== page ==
The most common cause of death was pneumonia (46%), followed by MS (14.8%), and cancer (10.1%). The rates of pneumonia and MS deaths are different to those found in other studies, [12, 13] however this is due to methodological differences; UCD was only classed as MS where no other cause was available, in order to allow more specific analysis of cause of death. Diseases of the respiratory system accounted for 15% of deaths in the UK in 2013 and therefore are far more common in our MS cohort.  Cancer is the most common cause of death among the general population (29%) followed by diseases of the circulatory system (28%); both much higher rates than in our cohort.  Accidents and suicide accounted for 1.2% of deaths in our sample, equal to rates in the UK general population in 2013. [14, 15] Although only 14.8% of death certificates directly attributed UCD to MS, 72.5% of deaths were MS-related. Younger age at symptom onset, wheelchair use, progression and death, as well as a shorter disease course, were all associated with MS-related death. This earlier achievement of disease milestones and shorter interval between milestones is suggestive of a more aggressive disease course; those who evade this aggressive disease course are more prone to the same causes of death as the general population.
This study found that 73.7% of pwMS had a progressively dwindling trajectory prior to death. This is in contrast to the general ageing population, in which 40% of the population progressively dwindle.  Those who progressively dwindled experienced an earlier age at symptom onset, progression, wheelchair use, and death than those experiencing other trajectories, indicating that earlier disease milestones predict progressive dwindling.
In 2006, 58% of general population deaths in the UK were in hospital and only 35% of people died at home or in a care home, despite 56–74% of people saying they would prefer to die at home. [16, 17] As a result of this majority preference for dying at home, place of death is often considered a surrogate marker of the success of end of life care. Of 503 pwMS in this study, 50.8% died in hospital, 25.4% died in a care home, 18.9% died in their own residence, and 4.5% died in a hospice, consistent with previous work.  Those who died following a progressive dwindling trajectory were as likely to die in hospital as any other group, a statistic that might be improved with the implementation of formative care pathways for this group, as the nature of the trajectory allows time to discuss patient preferences and establish appropriate plans. Major barriers to dying in the community include poor provision of end of life care services by general practices, insufficient community nursing staff, poor coordination of services, and lack of access to home modifications and out-of-hours medicines.  MS patients may be more vulnerable to these service deficiencies, as a result of their comparably young age, complex care needs and increased rates of cognitive disability.  Implementation of a structured package of formative care, with discussions at various stages of the process, would give pwMS opportunities from an early stage, to communicate how they wish to live, and die, as well as providing a more suitable and coordinated care network to meet their requirements.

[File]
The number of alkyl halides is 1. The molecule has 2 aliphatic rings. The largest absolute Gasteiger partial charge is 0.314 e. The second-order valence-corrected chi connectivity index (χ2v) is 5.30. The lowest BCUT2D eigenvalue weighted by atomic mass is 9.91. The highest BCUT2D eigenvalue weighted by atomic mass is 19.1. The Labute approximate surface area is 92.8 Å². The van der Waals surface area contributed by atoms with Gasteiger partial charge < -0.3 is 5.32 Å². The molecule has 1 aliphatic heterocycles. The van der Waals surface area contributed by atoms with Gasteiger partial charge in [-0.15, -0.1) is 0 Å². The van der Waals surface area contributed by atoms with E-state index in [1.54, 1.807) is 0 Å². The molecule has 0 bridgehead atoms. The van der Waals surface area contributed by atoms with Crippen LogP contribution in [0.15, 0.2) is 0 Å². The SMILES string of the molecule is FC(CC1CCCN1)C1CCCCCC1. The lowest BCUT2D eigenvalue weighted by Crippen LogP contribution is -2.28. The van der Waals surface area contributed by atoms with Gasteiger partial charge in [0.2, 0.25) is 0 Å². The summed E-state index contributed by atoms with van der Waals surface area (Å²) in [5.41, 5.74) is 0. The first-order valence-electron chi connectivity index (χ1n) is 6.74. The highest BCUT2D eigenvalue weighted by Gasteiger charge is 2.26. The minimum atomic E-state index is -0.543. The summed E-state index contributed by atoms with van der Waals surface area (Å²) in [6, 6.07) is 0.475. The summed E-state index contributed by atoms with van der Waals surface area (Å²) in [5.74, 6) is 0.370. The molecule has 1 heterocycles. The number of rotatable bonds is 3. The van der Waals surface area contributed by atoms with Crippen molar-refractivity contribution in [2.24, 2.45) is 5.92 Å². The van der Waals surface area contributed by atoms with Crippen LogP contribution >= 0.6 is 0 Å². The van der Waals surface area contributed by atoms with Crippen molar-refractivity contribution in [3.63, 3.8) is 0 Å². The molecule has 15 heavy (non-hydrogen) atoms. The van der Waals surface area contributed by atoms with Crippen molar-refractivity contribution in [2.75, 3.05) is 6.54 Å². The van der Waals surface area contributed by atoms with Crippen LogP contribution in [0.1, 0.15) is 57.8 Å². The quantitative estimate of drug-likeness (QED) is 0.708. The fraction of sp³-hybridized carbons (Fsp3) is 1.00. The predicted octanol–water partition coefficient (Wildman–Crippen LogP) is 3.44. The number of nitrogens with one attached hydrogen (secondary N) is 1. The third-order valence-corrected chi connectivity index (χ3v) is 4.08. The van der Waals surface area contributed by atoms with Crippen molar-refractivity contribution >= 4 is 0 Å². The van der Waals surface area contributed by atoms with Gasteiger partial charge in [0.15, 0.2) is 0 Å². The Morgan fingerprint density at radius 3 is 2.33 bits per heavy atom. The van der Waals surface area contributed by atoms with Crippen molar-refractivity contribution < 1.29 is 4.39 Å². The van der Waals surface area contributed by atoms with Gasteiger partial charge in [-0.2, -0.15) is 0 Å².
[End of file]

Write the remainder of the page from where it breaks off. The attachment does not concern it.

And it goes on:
As people approach death, an increasing number of pwMS and their caregivers desire support from palliative care services either at home or in hospices. [17, 20, 21] In our study, those who died an MS-related death were far less likely to die in a hospice than those who died a non-MS related death, suggesting hospice services seldom offer palliative care to those dying of MS, despite previous research showing similarities between MS and cancer in the prevalence of palliative-care-related problems, and the need for more palliative care services for pwMS. [22, 23] Even in the general population, it is estimated that 69%-82% of those who die need palliative care, whereas in our study only 4.6% of pwMS died in a hospice, most of whom also had cancer.  Randomised controlled trials in pwMS have shown that palliative care can improve patient-reported outcomes, care-giver burden, and are cost-effective. [25–27] Difficulties in determining prognosis can lead to lack of utilisation of end of life care services by those with non-malignant diseases as healthcare professionals may be unsure when to begin the transfer to these services. [28, 29] The use of predictors of progressive dwindling, with a transfer to formative care pathways may improve quality of life for these patients in the progressive stage of their disease, and because of the overlap in techniques, may increase scope for smooth transition into palliative care in the home or hospice environment.  An ongoing randomised controlled trial from Solari et al is examining the strengths and limitations of a home-based end-of-life care approach in people with severe MS; this should provide insight into the impact of, for example, home pain management services on MS symptoms and health-related quality of life, an important aspect of formative care.